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New Yorker sues composer for noise pollution

Joseph Neidlin claims he is exposed to ‘excessive and extremely loud piano playing . . . during day and night time hours, generally for several hours at a time’ from his downstairs neighbour.

Jonathan Breit says he’s just doing his job.

Mr Neidlin, 72, claims it’s making his life a misery and reducing the value of his Central Park West property.

Mr Breit, 28, a freelance musician who studied at Mannes and Yale, says the building may need better soundproofing. He plays, he says, two hours a day in daylight.

jonathan breit

Now it’s down to the judge to decide.

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Comments

  1. Get a silent Yamaha disklavier.

  2. Mathieu says:

    2 hours a day in daylight does not seem excessive to me.

  3. Benjamin Gordon says:

    Ditto on the Silent piano.
    “suffers from entitlement disorder” ha ha ha

  4. Gabor Fuchs says:

    Many professional musicians live in that area.
    For Mr Breit the ideal solution would be to soundproof his practice room.

  5. robcat2075 says:

    How does a freelance musician afford a Central Park West property?

    • My thoughts exactly. And if he can afford such an apartment, he can also afford a good electronic instrument with a headphone output. I wonder who would have the copyright if somebody “overheard” his nocturnal keyboard musings, wrote them out and published them immediately.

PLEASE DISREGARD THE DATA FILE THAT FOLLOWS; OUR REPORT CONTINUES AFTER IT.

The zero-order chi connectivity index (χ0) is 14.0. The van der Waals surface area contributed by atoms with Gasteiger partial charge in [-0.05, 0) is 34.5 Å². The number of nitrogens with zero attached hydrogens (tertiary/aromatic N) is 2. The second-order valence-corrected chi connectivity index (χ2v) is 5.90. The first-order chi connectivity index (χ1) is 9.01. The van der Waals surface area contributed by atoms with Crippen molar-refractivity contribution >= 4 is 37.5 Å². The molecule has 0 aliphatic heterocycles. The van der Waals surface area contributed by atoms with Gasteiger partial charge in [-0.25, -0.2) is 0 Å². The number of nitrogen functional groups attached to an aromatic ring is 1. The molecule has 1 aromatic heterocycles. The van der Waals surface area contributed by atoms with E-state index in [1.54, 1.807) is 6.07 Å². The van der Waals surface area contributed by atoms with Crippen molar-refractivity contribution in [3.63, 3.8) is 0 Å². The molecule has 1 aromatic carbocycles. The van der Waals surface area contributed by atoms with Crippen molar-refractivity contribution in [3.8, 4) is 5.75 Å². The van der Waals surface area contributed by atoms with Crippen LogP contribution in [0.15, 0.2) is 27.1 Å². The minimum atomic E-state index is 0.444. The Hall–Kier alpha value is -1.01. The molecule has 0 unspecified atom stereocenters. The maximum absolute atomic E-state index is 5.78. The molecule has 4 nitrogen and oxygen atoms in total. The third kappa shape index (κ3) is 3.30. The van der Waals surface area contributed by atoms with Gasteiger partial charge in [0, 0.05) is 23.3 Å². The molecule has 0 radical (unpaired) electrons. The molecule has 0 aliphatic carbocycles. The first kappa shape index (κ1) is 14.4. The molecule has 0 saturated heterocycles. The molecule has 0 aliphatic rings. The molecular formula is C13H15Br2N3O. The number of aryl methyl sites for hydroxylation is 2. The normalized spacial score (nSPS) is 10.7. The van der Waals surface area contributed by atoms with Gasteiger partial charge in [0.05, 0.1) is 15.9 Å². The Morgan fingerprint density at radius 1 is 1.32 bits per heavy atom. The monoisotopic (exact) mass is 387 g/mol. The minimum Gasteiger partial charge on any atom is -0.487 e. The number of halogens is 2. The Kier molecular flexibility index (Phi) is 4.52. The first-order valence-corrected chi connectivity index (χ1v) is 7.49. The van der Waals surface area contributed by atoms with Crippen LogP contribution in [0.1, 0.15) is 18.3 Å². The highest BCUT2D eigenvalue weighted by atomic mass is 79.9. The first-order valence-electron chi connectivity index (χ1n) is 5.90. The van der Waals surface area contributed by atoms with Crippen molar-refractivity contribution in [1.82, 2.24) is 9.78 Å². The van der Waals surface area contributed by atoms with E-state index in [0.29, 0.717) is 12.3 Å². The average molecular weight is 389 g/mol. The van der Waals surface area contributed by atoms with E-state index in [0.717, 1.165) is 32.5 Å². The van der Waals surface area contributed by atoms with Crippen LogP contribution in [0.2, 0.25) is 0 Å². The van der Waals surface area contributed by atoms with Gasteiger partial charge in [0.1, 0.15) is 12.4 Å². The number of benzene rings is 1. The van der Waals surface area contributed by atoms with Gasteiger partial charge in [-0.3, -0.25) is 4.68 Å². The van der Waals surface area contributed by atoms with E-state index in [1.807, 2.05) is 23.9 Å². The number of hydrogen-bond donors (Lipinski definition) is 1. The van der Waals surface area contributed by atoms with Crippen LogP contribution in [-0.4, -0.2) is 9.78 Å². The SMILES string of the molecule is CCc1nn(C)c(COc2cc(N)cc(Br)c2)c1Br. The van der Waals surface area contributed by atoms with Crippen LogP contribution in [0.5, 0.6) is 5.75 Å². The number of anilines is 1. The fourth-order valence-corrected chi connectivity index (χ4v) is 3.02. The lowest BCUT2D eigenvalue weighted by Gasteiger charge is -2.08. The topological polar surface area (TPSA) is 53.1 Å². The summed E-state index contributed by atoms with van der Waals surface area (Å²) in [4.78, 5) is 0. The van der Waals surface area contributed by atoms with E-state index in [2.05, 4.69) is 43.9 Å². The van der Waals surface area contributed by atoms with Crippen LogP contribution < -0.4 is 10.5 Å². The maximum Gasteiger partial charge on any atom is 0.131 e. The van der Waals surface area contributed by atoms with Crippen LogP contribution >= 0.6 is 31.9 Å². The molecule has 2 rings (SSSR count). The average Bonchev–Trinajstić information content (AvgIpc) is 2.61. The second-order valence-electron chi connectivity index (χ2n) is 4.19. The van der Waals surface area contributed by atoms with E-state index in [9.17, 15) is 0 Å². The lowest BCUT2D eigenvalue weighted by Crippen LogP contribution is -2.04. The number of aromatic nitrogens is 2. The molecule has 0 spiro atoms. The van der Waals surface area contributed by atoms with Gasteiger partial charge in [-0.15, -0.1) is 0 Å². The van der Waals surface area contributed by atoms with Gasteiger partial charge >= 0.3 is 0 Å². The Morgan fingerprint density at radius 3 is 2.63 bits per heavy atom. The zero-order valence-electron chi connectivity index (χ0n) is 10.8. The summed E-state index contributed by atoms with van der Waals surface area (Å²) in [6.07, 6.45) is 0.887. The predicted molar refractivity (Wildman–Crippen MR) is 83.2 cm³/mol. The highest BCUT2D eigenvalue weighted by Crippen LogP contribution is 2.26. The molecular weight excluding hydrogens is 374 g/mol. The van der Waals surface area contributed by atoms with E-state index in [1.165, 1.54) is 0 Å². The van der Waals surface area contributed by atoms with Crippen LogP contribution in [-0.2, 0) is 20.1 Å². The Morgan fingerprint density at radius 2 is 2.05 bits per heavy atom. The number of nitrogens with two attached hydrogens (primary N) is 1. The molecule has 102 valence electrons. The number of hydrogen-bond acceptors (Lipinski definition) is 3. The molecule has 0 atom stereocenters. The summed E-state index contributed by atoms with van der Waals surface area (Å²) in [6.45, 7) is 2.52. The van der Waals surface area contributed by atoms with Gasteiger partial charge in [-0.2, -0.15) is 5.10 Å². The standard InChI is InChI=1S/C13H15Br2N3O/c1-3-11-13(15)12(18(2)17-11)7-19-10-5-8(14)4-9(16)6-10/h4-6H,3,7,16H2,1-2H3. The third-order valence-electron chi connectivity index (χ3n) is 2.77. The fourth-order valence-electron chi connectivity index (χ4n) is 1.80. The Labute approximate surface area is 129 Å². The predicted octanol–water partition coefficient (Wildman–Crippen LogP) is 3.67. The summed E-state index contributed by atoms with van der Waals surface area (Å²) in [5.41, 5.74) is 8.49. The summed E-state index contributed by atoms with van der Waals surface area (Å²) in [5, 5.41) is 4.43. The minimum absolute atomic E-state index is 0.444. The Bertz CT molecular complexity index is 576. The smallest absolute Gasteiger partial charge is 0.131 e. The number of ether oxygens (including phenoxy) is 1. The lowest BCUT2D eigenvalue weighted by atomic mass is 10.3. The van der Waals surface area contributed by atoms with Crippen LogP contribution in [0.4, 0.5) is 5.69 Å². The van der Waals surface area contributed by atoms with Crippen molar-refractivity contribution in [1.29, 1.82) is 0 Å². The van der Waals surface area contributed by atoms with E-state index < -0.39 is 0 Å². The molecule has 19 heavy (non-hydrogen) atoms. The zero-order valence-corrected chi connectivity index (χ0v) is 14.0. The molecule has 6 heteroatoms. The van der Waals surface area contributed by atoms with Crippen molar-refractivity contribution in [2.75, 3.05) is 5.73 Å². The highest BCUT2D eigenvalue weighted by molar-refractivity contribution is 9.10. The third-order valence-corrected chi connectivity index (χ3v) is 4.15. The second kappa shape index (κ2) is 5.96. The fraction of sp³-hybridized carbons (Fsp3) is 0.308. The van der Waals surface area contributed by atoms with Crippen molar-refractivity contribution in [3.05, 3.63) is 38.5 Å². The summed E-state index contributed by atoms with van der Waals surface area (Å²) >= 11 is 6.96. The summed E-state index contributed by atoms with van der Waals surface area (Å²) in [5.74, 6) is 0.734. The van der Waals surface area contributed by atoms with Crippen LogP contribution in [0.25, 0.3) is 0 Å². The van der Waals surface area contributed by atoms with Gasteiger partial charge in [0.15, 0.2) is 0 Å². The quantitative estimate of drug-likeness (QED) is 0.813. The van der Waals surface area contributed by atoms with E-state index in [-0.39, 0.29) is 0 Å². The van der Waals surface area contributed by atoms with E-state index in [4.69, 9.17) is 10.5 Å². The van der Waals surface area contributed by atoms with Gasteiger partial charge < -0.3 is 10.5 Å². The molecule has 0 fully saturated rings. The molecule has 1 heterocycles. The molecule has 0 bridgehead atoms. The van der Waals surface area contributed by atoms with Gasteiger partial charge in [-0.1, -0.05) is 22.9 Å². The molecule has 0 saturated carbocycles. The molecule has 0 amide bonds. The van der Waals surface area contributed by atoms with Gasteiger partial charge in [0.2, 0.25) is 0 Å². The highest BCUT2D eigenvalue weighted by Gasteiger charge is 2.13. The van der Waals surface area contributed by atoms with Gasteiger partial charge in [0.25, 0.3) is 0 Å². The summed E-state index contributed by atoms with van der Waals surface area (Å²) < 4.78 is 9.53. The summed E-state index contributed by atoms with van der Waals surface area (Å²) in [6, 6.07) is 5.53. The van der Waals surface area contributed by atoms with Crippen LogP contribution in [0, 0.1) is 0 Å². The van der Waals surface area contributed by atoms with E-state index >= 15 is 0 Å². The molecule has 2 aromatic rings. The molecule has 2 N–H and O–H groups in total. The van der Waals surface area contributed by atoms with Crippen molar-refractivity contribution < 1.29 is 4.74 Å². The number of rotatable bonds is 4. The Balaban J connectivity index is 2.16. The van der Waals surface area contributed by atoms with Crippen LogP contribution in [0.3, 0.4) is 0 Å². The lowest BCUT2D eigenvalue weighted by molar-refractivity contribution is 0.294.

• robcat2075 says:

        I’m not against him playing (in the daytime). My elderly aunt was a voice teacher with a (rent controlled) apartment on the upper west side and a Steinway grand in the living room to coach her students with. A silent piano would not have sufficed for her.

        Unless there’s an actual city ordinance banning daytime piano playing or (more likely) there is some clause in the lease or co-op documents to that effect I think the suit should fail.

        But i do wonder what his circumstances are to be in such a prime location and why that prime location doesn’t have better sound proofing.

  6. Tom Moore says:

    Given the economic bracket necessary to live in this location, Mr. Neidlin is reasonable to expect that his expensive apartment should not come with a noisy neighbor.

  7. A “Silent” piano can only be suggested by a non-musician, or a non-pianist in the very least. It’s looking pretty bad from Mr. Breit, if Slipped Disc folks can’t get themselves to side with…the musician!

    • Tom Moore says:

      It’s hard to feel sympathetic for a musician who needs to live on Central Park West.

      • Don Stein says:

        “It’s hard to feel sympathetic for a musician who needs to live on Central Park West.” (sigh x 100)

        See how we only need a small catalyst to bring out our jealousy?

        Many musicians in that area come from wealthy families and decided to go into music. God bless them. At least they are doing something creative with their lives and shouldn’t be punished for placing themselves in “suitable environments.” Perhaps he was even downgrading, but that is obviously too difficult for us “little people” to fathom.

        It is a nuisance problem and should be solved by soundproofing the room.

        Maybe the 72 year old was just angry because he felt the piano was competing with the Cab Horn Symphony.

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